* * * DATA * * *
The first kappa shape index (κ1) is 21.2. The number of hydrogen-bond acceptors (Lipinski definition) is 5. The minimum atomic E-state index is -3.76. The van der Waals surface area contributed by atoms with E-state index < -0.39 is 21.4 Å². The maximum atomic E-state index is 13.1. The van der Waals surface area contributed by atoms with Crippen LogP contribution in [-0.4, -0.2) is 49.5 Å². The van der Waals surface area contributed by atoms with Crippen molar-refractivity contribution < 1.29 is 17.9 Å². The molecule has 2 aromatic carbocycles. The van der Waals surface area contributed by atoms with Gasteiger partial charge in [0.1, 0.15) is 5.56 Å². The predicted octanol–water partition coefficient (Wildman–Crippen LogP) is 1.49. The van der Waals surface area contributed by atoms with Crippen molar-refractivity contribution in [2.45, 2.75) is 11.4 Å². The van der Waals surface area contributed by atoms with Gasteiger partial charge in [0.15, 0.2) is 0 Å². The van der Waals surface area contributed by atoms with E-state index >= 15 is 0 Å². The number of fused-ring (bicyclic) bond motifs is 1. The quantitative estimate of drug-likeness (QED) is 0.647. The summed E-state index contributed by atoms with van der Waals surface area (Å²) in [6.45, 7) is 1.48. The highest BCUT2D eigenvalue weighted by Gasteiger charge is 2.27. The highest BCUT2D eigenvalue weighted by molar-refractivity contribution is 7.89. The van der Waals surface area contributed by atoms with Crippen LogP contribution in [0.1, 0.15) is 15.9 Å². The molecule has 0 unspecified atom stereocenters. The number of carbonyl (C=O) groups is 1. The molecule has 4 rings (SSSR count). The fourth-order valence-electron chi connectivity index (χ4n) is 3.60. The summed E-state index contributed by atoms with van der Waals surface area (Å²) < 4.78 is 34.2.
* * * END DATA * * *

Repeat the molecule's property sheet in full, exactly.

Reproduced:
The first kappa shape index (κ1) is 21.2. The number of hydrogen-bond acceptors (Lipinski definition) is 5. The minimum atomic E-state index is -3.76. The van der Waals surface area contributed by atoms with E-state index < -0.39 is 21.4 Å². The maximum atomic E-state index is 13.1. The van der Waals surface area contributed by atoms with Crippen LogP contribution in [-0.4, -0.2) is 49.5 Å². The van der Waals surface area contributed by atoms with Crippen molar-refractivity contribution < 1.29 is 17.9 Å². The molecule has 2 aromatic carbocycles. The van der Waals surface area contributed by atoms with Gasteiger partial charge in [0.1, 0.15) is 5.56 Å². The predicted octanol–water partition coefficient (Wildman–Crippen LogP) is 1.49. The van der Waals surface area contributed by atoms with Crippen molar-refractivity contribution in [2.45, 2.75) is 11.4 Å². The van der Waals surface area contributed by atoms with Gasteiger partial charge in [0.15, 0.2) is 0 Å². The van der Waals surface area contributed by atoms with E-state index >= 15 is 0 Å². The number of fused-ring (bicyclic) bond motifs is 1. The quantitative estimate of drug-likeness (QED) is 0.647. The summed E-state index contributed by atoms with van der Waals surface area (Å²) in [6.45, 7) is 1.48. The highest BCUT2D eigenvalue weighted by Gasteiger charge is 2.27. The highest BCUT2D eigenvalue weighted by molar-refractivity contribution is 7.89. The van der Waals surface area contributed by atoms with Crippen LogP contribution in [0.1, 0.15) is 15.9 Å². The molecule has 0 unspecified atom stereocenters. The number of carbonyl (C=O) groups is 1. The molecule has 4 rings (SSSR count). The fourth-order valence-electron chi connectivity index (χ4n) is 3.60. The summed E-state index contributed by atoms with van der Waals surface area (Å²) < 4.78 is 34.2.